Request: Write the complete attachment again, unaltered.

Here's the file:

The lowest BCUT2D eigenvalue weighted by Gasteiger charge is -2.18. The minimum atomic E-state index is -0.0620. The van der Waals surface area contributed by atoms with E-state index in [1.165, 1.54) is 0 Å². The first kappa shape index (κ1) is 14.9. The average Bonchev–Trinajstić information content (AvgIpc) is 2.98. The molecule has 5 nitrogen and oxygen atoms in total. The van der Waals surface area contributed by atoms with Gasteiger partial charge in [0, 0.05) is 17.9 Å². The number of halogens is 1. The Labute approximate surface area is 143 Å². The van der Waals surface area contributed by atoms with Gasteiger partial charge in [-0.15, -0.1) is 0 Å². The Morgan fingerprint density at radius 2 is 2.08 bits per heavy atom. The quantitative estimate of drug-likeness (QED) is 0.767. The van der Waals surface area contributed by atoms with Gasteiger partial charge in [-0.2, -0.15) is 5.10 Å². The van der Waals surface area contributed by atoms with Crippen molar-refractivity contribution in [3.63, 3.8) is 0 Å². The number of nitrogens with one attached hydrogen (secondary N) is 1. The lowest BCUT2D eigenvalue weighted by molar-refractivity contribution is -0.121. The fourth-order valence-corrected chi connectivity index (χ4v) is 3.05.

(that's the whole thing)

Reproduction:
The lowest BCUT2D eigenvalue weighted by Gasteiger charge is -2.18. The minimum atomic E-state index is -0.0620. The van der Waals surface area contributed by atoms with E-state index in [1.165, 1.54) is 0 Å². The first kappa shape index (κ1) is 14.9. The average Bonchev–Trinajstić information content (AvgIpc) is 2.98. The molecule has 5 nitrogen and oxygen atoms in total. The van der Waals surface area contributed by atoms with Gasteiger partial charge in [0, 0.05) is 17.9 Å². The number of halogens is 1. The Labute approximate surface area is 143 Å². The van der Waals surface area contributed by atoms with Gasteiger partial charge in [-0.15, -0.1) is 0 Å². The Morgan fingerprint density at radius 2 is 2.08 bits per heavy atom. The quantitative estimate of drug-likeness (QED) is 0.767. The van der Waals surface area contributed by atoms with Gasteiger partial charge in [-0.2, -0.15) is 5.10 Å². The van der Waals surface area contributed by atoms with Crippen molar-refractivity contribution in [3.63, 3.8) is 0 Å². The number of nitrogens with one attached hydrogen (secondary N) is 1. The lowest BCUT2D eigenvalue weighted by molar-refractivity contribution is -0.121. The fourth-order valence-corrected chi connectivity index (χ4v) is 3.05.